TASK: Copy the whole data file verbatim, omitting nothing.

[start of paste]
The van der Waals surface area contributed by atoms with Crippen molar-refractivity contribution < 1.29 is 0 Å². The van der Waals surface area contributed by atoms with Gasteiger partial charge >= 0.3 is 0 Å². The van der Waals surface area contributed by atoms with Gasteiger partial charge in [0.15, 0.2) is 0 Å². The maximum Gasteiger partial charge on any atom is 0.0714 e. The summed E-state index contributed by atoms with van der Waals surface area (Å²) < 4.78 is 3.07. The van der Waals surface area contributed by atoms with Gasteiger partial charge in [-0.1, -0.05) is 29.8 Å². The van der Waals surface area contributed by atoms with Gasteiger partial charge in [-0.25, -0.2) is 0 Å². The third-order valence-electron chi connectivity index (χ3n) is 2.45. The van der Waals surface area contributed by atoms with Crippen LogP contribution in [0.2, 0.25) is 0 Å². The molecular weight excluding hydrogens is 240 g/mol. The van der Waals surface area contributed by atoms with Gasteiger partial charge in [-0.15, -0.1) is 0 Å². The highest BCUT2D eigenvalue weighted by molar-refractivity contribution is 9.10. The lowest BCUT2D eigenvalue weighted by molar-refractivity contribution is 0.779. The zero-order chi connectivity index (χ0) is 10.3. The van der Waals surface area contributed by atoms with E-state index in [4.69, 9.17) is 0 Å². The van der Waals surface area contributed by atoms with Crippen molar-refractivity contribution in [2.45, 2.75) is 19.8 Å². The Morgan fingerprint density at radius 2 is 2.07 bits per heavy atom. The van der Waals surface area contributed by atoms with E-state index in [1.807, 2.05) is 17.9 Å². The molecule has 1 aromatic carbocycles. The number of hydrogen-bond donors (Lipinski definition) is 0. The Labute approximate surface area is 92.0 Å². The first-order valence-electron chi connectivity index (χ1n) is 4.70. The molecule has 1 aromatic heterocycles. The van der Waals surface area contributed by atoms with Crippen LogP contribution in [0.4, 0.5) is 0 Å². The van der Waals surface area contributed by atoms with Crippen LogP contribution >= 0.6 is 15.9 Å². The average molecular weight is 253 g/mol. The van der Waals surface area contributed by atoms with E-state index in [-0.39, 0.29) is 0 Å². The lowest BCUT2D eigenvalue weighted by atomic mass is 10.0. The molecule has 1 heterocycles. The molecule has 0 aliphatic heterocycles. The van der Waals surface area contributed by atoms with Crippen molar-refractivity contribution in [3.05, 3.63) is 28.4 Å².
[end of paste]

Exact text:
The van der Waals surface area contributed by atoms with Crippen molar-refractivity contribution < 1.29 is 0 Å². The van der Waals surface area contributed by atoms with Gasteiger partial charge >= 0.3 is 0 Å². The van der Waals surface area contributed by atoms with Gasteiger partial charge in [0.15, 0.2) is 0 Å². The maximum Gasteiger partial charge on any atom is 0.0714 e. The summed E-state index contributed by atoms with van der Waals surface area (Å²) < 4.78 is 3.07. The van der Waals surface area contributed by atoms with Gasteiger partial charge in [-0.1, -0.05) is 29.8 Å². The van der Waals surface area contributed by atoms with Gasteiger partial charge in [-0.25, -0.2) is 0 Å². The third-order valence-electron chi connectivity index (χ3n) is 2.45. The van der Waals surface area contributed by atoms with Crippen LogP contribution in [0.2, 0.25) is 0 Å². The molecular weight excluding hydrogens is 240 g/mol. The van der Waals surface area contributed by atoms with Gasteiger partial charge in [-0.15, -0.1) is 0 Å². The highest BCUT2D eigenvalue weighted by molar-refractivity contribution is 9.10. The lowest BCUT2D eigenvalue weighted by molar-refractivity contribution is 0.779. The zero-order chi connectivity index (χ0) is 10.3. The van der Waals surface area contributed by atoms with E-state index in [4.69, 9.17) is 0 Å². The van der Waals surface area contributed by atoms with Crippen molar-refractivity contribution in [2.45, 2.75) is 19.8 Å². The Morgan fingerprint density at radius 2 is 2.07 bits per heavy atom. The van der Waals surface area contributed by atoms with E-state index in [1.807, 2.05) is 17.9 Å². The molecule has 1 aromatic carbocycles. The number of hydrogen-bond donors (Lipinski definition) is 0. The Labute approximate surface area is 92.0 Å². The first-order valence-electron chi connectivity index (χ1n) is 4.70. The molecule has 1 aromatic heterocycles. The van der Waals surface area contributed by atoms with Crippen LogP contribution in [0.4, 0.5) is 0 Å². The van der Waals surface area contributed by atoms with Crippen LogP contribution >= 0.6 is 15.9 Å². The average molecular weight is 253 g/mol. The van der Waals surface area contributed by atoms with E-state index in [-0.39, 0.29) is 0 Å². The lowest BCUT2D eigenvalue weighted by atomic mass is 10.0. The molecule has 1 heterocycles. The molecule has 0 aliphatic heterocycles. The van der Waals surface area contributed by atoms with Crippen molar-refractivity contribution in [3.05, 3.63) is 28.4 Å².